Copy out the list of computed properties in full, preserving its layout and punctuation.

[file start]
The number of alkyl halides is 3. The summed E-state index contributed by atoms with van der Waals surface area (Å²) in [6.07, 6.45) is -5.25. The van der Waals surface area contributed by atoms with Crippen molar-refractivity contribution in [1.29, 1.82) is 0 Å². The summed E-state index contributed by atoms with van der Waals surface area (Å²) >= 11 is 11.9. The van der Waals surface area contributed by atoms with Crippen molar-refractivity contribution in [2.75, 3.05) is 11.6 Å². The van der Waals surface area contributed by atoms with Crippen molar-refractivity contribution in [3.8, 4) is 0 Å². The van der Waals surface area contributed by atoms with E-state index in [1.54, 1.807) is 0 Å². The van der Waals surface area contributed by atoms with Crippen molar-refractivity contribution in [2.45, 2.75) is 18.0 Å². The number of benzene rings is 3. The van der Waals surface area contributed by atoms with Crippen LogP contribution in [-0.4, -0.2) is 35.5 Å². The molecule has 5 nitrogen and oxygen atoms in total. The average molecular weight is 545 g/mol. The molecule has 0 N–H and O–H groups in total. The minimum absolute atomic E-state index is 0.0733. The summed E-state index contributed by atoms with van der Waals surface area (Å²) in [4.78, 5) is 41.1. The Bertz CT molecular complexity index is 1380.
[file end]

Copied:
The number of alkyl halides is 3. The summed E-state index contributed by atoms with van der Waals surface area (Å²) in [6.07, 6.45) is -5.25. The van der Waals surface area contributed by atoms with Crippen molar-refractivity contribution in [1.29, 1.82) is 0 Å². The summed E-state index contributed by atoms with van der Waals surface area (Å²) >= 11 is 11.9. The van der Waals surface area contributed by atoms with Crippen molar-refractivity contribution in [2.75, 3.05) is 11.6 Å². The van der Waals surface area contributed by atoms with Crippen molar-refractivity contribution in [3.8, 4) is 0 Å². The van der Waals surface area contributed by atoms with E-state index in [1.54, 1.807) is 0 Å². The van der Waals surface area contributed by atoms with Crippen molar-refractivity contribution in [2.45, 2.75) is 18.0 Å². The number of benzene rings is 3. The van der Waals surface area contributed by atoms with Crippen LogP contribution in [-0.4, -0.2) is 35.5 Å². The molecule has 5 nitrogen and oxygen atoms in total. The average molecular weight is 545 g/mol. The molecule has 0 N–H and O–H groups in total. The minimum absolute atomic E-state index is 0.0733. The summed E-state index contributed by atoms with van der Waals surface area (Å²) in [4.78, 5) is 41.1. The Bertz CT molecular complexity index is 1380.